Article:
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Anselm Kiefer was born on March 8, 1945, in Donaueschingen, Germany. After taking courses in law and art in Freiburg, he continued his studies in Karlsruhe in 1969 before transferring in 1970 to the Staatliche Kunstakademie Düsseldorf, where he met Joseph Beuys. He first addressed the problem of history, particularly Germany’s contentious history, in 1969. That same year Kiefer had his first solo exhibition, at Galerie am Kaiserplatz in Karlsruhe. Early works highlight human suffering and loneliness. In 1973 he turned his attention to architecture, painting a series of large-scale canvases set in the wood-grained attic of his home.
The profane realities of history overtook myth in Kiefer’s work as of 1974. His canvases, with backdrops of charred and smoldering ploughed earth, became increasingly hermetic in their iconography, decipherable only with the help of the words and phrases he inscribed on them. In the early 1980s Kiefer’s interest in content was accompanied by an equal focus on both the materiality of the canvas and the visual complexity of its surface. He introduced a host of new materials into his aesthetic vocabulary, including wood, sand, lead, and straw. These natural elements lend his work a marked fragility, often in contradiction to their stark subject matter.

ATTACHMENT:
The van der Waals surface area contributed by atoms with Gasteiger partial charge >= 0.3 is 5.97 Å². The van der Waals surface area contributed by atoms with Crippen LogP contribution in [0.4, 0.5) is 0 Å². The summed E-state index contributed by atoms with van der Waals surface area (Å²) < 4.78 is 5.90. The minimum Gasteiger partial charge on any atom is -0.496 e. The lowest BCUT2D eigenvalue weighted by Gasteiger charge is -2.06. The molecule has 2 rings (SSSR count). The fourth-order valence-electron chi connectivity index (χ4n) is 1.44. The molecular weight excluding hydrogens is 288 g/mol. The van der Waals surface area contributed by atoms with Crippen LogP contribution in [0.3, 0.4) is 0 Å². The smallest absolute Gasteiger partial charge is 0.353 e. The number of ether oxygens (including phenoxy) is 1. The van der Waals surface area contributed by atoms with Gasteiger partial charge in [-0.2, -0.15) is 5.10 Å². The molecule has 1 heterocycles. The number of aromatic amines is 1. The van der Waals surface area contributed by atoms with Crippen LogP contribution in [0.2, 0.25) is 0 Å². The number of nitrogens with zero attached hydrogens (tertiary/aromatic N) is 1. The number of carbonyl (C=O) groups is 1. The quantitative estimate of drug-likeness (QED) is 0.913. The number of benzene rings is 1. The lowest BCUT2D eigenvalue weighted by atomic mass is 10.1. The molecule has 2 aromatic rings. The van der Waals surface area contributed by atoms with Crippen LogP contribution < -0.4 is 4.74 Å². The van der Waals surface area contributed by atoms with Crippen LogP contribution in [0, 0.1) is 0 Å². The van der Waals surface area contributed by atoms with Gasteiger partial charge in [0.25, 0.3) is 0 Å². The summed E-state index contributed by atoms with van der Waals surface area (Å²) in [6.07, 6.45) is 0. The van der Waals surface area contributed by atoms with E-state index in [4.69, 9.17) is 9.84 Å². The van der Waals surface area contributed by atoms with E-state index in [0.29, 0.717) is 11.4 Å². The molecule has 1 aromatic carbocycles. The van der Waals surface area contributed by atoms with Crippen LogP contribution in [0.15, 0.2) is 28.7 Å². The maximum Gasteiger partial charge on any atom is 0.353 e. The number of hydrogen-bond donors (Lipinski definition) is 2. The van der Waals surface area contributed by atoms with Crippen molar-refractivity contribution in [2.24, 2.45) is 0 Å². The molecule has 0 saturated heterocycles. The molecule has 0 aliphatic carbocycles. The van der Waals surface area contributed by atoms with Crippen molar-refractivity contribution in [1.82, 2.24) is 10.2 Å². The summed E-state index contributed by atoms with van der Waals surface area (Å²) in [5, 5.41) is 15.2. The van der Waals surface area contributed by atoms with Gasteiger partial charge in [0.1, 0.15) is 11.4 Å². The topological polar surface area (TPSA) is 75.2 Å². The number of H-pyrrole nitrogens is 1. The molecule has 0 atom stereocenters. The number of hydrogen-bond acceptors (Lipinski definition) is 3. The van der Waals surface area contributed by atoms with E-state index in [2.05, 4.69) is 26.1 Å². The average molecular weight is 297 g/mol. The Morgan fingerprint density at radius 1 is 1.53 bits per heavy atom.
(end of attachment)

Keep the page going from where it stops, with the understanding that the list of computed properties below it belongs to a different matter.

Through the late 1980s and 1990s, mystical and mythological themes continued to proliferate in Kiefer’s art. Between 1995 and 2001 he undertook a cycle of monumental paintings of the cosmos. Architecture returned to the fore in 1997 with a series of archaic desert clay structures. Since the late 1990s he has devoted his energy increasingly to sculpture in mixed media; lead, however, remains a preferred material. Plants, too, are prominent in his recent work. The Japan Art Association presented Kiefer with the Praemium Imperiale in 1999. Comprehensive solo exhibitions of his work have been organized by the Städtische Kunsthalle Düsseldorf (1984), Art Institute of Chicago (1987), Sezon Museum of Art in Tokyo (1993), Metropolitan Museum of Art in New York (1998), Fondation Beyeler in Basel (2001), Modern Art Museum of Fort Worth (2005), and Guggenheim Museum Bilbao (2007). He lives and works in Barjac, France.